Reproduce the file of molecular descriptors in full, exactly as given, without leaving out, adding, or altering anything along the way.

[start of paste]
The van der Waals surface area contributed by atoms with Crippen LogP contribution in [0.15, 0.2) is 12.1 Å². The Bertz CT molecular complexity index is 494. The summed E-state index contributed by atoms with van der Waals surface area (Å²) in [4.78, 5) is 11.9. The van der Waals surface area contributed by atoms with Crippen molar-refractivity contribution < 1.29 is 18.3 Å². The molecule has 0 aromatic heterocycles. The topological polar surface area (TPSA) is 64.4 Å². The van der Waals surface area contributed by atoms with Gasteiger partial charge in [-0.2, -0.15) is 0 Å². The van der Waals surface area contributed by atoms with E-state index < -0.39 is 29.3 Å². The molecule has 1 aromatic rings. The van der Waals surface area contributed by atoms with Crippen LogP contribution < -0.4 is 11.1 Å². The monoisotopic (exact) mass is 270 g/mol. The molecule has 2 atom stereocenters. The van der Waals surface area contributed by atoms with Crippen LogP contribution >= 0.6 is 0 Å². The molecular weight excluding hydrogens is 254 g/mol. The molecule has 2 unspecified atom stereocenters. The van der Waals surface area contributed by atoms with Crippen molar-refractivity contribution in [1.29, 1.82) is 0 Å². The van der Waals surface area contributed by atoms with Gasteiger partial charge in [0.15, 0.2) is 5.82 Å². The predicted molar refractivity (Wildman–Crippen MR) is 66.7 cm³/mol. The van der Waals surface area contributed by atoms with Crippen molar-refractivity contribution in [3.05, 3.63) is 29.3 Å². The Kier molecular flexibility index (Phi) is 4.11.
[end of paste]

The van der Waals surface area contributed by atoms with Crippen LogP contribution in [0.15, 0.2) is 12.1 Å². The Bertz CT molecular complexity index is 494. The summed E-state index contributed by atoms with van der Waals surface area (Å²) in [4.78, 5) is 11.9. The van der Waals surface area contributed by atoms with Crippen molar-refractivity contribution < 1.29 is 18.3 Å². The molecule has 0 aromatic heterocycles. The topological polar surface area (TPSA) is 64.4 Å². The van der Waals surface area contributed by atoms with Gasteiger partial charge in [-0.2, -0.15) is 0 Å². The van der Waals surface area contributed by atoms with E-state index < -0.39 is 29.3 Å². The molecule has 1 aromatic rings. The van der Waals surface area contributed by atoms with Crippen LogP contribution < -0.4 is 11.1 Å². The monoisotopic (exact) mass is 270 g/mol. The molecule has 2 atom stereocenters. The van der Waals surface area contributed by atoms with Crippen LogP contribution >= 0.6 is 0 Å². The molecular weight excluding hydrogens is 254 g/mol. The molecule has 2 unspecified atom stereocenters. The van der Waals surface area contributed by atoms with Crippen molar-refractivity contribution in [1.29, 1.82) is 0 Å². The van der Waals surface area contributed by atoms with Gasteiger partial charge in [0.15, 0.2) is 5.82 Å². The predicted molar refractivity (Wildman–Crippen MR) is 66.7 cm³/mol. The van der Waals surface area contributed by atoms with Crippen molar-refractivity contribution in [3.05, 3.63) is 29.3 Å². The Kier molecular flexibility index (Phi) is 4.11.